The move will cost the Treasury a total of £3.2 billion, rising from £125 million in 2017/18 to £560 million in 2018/19 and finally to £670 million in 2022/23.
Mark Hayward, chief executive, NAEA Propertymark said: “The announcement today from the Government to abolish stamp duty for first time buyers will have a positive impact on the market. It’s a smart move to ensure the dream of homeownership for young people can become a reality and will help buyers across the UK, including London and the South East where property prices are higher.
“We do however need to realise that this move will increase the demand for first time buyer properties and if we don’t have the supply it will push prices up. We have seen this in areas where Help to Buy is offered, as it attracts a great deal of interest from first time buyers.
“In terms of the Government’s plans to build 300,000 new homes a year, it is yet another pledge to increase the number of new homes created. While we welcome this news, we have historically had these announcements from Government to accelerate housebuilding which has not been delivered. It is not a question of ‘how many’, it’s a question of ‘how’.”
Philip Hammond delivering the 2017 Budget
Dan Hegarty, CEO and founder of digital mortgage broker Habito, told house buyers to use their extra “windfall” to top up their deposits.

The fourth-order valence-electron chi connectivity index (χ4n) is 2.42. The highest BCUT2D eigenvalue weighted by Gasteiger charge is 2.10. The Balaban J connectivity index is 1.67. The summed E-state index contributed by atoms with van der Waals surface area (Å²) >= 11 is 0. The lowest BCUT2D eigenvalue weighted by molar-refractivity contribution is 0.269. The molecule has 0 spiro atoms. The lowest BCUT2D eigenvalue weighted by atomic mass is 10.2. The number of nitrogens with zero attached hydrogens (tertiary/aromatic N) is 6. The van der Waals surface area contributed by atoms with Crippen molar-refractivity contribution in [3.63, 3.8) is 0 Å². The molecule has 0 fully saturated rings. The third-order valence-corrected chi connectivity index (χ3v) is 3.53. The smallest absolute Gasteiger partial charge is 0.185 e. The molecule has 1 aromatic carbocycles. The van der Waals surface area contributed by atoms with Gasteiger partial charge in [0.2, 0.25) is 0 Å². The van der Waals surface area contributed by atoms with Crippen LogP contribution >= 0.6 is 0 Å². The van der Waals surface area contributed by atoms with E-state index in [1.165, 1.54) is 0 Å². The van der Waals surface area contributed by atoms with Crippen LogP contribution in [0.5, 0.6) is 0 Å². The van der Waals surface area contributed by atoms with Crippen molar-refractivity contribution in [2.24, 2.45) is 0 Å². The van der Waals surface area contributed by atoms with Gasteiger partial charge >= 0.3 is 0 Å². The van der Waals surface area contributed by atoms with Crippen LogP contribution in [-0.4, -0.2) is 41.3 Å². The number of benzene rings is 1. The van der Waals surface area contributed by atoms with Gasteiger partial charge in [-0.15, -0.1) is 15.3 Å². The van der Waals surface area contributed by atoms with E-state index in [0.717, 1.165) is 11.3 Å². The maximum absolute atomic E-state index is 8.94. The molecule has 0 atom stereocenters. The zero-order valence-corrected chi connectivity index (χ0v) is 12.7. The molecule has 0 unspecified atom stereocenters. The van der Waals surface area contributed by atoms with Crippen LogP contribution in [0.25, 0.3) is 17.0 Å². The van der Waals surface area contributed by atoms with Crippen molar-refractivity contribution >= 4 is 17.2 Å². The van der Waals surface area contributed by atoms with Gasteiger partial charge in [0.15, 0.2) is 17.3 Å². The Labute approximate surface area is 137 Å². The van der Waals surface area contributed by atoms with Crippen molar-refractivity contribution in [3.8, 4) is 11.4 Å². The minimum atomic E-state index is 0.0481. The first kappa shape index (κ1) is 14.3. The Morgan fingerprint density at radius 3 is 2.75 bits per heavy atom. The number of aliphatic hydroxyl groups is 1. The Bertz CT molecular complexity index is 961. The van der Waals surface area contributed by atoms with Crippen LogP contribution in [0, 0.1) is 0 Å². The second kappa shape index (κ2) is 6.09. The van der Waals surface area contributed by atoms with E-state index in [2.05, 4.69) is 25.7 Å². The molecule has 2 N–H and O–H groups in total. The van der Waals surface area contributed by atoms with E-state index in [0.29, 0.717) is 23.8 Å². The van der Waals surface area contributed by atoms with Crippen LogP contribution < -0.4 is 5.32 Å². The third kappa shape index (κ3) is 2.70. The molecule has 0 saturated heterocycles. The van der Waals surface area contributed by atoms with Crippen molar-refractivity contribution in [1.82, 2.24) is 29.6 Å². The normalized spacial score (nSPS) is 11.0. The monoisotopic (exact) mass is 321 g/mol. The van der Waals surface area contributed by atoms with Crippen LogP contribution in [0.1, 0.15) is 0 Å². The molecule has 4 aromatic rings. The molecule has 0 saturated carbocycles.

He said: “For those who have already saved their stamp duty monies, this is an unexpected windfall. Tempting as it may be to use this money elsewhere, many would make best use of it by topping up their deposit.
“A larger deposit opens up the number of mortgage products to choose from, including those with lower interest rates. This could lead to savings that far exceed the extra initial outlay, over the long term.
“Today is a better time to buy than yesterday so it’s absolutely worth talking to a broker, to see how you can translate that stamp duty saving into a better mortgage.”
Labour leader Jeremy Corbyn backed the abolition of stamp duty for first time buyers because it was another Labour policy in its manifesto in June.
Jeremy Corbyn said the stamp duty reform was Labour’s idea
David Lammy was less supportive, sending an expletives-filled tweet attacking the Tory Government.
After Asra Shakoor, chief of staff to Communities Secretary Sajid Javid, welcomed the axing of the tax on properties of up to £300,000, the Labour MP wrote: “Sorry to break it to you but you’ve done absolutely f*** all to address the housing crisis, cutting stamp duty just gives rich people with Bank of Mum and Dad deposits a bit more cash in their pockets.”
Mr Lammy subsequently tweeted: “Getting rid of stamp duty does nothing to increase the supply of affordable homes or council homes or deal with soaring rents. All it does is give a nice cash bonus to those with a Bank of Mum and Dad deposit.
Cash for house-building will include a £630 million small sites fund; £2.7billion to more than double the Housing Infrastructure Fund; £400 million for estate regeneration; a £1.1 billion fund to unlock strategic sites; £8 billion of new financial guarantees to support private house-building; and an additional £34 million to develop construction skills. Target of building 300,000 homes annually to be met “by the mid-2020s”.